Balcony garden update: plants, squirrels and a bad batch of vermicompost

balcony_update_post_coverAs I’ve wrote in the previous post, the past few weeks have been intense, so even though the balcony garden is right there through the kitchen door, I barely spent any time in there. All I did was make sure my plants survive (by watering them and bribing the squirrels to keep them away) and dutifully replace the ice packs in the worm bin (it’s been hot!).

During that time, the squirrels seem to have entered another crazy phase, so they’re digging everywhere. Even if the pots are covered in netting, they stick their little claws through the mesh and dig like this.

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Another cucumber felt victim to the evil squirrels.

They also doubled their efforts to get to the strawberries (even though there are no flowers or fruit there at the moment). You can see the fruits of their labor in the photo.

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As a kind of fire escape garden miracle, this calendula bud remains uneaten and may even get a chance to open. The ways of the evil squirrels are truly a mystery…

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The Gypsy pepper is not only alive but setting fruit, which is ripening. The only downside is that some of the fruit engulf the protective netting as they grow, so I guess I’ll have to cut them out when harvesting…

img_20180811_105707Asparagus is also looking good, tall and bushy. I know I write this every time, but I can’t wait till next season to start harvesting!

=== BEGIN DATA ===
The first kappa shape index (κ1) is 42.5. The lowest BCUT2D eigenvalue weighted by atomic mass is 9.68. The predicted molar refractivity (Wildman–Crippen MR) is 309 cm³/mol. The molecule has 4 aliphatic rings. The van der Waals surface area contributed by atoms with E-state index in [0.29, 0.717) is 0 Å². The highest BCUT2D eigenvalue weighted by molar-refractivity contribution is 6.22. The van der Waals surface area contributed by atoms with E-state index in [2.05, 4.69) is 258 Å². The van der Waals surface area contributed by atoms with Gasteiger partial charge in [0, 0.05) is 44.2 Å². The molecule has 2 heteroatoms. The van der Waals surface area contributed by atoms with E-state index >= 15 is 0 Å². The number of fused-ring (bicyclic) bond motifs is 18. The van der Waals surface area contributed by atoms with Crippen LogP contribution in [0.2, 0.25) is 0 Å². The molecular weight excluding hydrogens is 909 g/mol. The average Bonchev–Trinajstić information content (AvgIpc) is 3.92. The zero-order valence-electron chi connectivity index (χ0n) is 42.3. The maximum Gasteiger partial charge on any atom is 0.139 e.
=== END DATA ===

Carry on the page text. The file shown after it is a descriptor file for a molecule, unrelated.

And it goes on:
img_20180811_105818As I wrote earlier, I knew I screwed up a couple of trays in the worm bin by blending the food waste and thus creating too dense a mix with low airflow prone to rotting. Adding perlite and extra brown material helped a bit, but the tray I harvested this weekend was still a sad sight (smelled bad, too).

The second tray from the bottom (next in line for harvesting) was also a mess of slimy stuff.

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This time I decided to mix in some bokashi bran to help with processing (the microorganisms in bokashi are anaerobic, meaning they thrive in a low-oxygen environment).

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The bottom tray was not so bad, but not great either, compared to the rich black vermicompost goodness that I got used to harvesting.

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I scooped out the worms still lingering there and put them in the next tray.

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It is really amazing how the worms are not only alive but seem to be thriving. The teeny-tiny newborns are too fast to take pictures of, so you have to take my word for it, but I saw a lot.

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So this time I’d like to thank my worms for coping with my well-intended screwups and persevering none the less! I promise to do better in the future…

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6 thoughts on “Balcony garden update: plants, squirrels and a bad batch of vermicompost

  1. Pingback: Vermiculture in late fall – The Fire Escape Garden – WORLD ORGANIC NEWS

  2. Pingback: Vermiculture in late fall – The Fire Escape Garden

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